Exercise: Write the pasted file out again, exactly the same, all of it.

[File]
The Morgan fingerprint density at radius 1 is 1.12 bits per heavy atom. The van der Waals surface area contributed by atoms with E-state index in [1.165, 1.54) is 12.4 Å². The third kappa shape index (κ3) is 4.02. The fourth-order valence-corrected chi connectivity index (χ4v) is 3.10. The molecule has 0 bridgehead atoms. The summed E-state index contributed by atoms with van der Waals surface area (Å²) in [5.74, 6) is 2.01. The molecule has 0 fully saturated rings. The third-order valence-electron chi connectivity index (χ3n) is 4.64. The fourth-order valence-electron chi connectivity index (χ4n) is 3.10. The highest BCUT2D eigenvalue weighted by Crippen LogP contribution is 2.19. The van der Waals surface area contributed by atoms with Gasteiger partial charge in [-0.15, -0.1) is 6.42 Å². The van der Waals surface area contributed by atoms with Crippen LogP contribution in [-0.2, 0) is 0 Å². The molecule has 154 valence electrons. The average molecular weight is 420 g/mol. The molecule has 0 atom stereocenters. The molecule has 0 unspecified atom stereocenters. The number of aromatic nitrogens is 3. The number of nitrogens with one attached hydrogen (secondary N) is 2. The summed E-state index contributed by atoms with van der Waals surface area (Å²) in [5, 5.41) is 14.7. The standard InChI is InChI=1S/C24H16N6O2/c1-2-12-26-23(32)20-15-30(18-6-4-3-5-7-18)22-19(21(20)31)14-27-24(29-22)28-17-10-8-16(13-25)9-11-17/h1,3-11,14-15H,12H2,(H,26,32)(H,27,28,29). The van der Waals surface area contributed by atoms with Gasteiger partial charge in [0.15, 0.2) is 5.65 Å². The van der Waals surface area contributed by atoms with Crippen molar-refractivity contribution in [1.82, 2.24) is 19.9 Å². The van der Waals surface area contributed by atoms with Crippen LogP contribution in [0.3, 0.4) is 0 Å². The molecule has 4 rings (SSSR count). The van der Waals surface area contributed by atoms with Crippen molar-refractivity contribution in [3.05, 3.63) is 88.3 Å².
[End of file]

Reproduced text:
The Morgan fingerprint density at radius 1 is 1.12 bits per heavy atom. The van der Waals surface area contributed by atoms with E-state index in [1.165, 1.54) is 12.4 Å². The third kappa shape index (κ3) is 4.02. The fourth-order valence-corrected chi connectivity index (χ4v) is 3.10. The molecule has 0 bridgehead atoms. The summed E-state index contributed by atoms with van der Waals surface area (Å²) in [5.74, 6) is 2.01. The molecule has 0 fully saturated rings. The third-order valence-electron chi connectivity index (χ3n) is 4.64. The fourth-order valence-electron chi connectivity index (χ4n) is 3.10. The highest BCUT2D eigenvalue weighted by Crippen LogP contribution is 2.19. The van der Waals surface area contributed by atoms with Gasteiger partial charge in [-0.15, -0.1) is 6.42 Å². The van der Waals surface area contributed by atoms with Crippen LogP contribution in [-0.2, 0) is 0 Å². The molecule has 154 valence electrons. The average molecular weight is 420 g/mol. The molecule has 0 atom stereocenters. The molecule has 0 unspecified atom stereocenters. The number of aromatic nitrogens is 3. The number of nitrogens with one attached hydrogen (secondary N) is 2. The summed E-state index contributed by atoms with van der Waals surface area (Å²) in [5, 5.41) is 14.7. The standard InChI is InChI=1S/C24H16N6O2/c1-2-12-26-23(32)20-15-30(18-6-4-3-5-7-18)22-19(21(20)31)14-27-24(29-22)28-17-10-8-16(13-25)9-11-17/h1,3-11,14-15H,12H2,(H,26,32)(H,27,28,29). The van der Waals surface area contributed by atoms with Gasteiger partial charge in [0.15, 0.2) is 5.65 Å². The van der Waals surface area contributed by atoms with Crippen molar-refractivity contribution in [1.82, 2.24) is 19.9 Å². The van der Waals surface area contributed by atoms with Crippen LogP contribution in [0.3, 0.4) is 0 Å². The molecule has 4 rings (SSSR count). The van der Waals surface area contributed by atoms with Crippen molar-refractivity contribution in [3.05, 3.63) is 88.3 Å².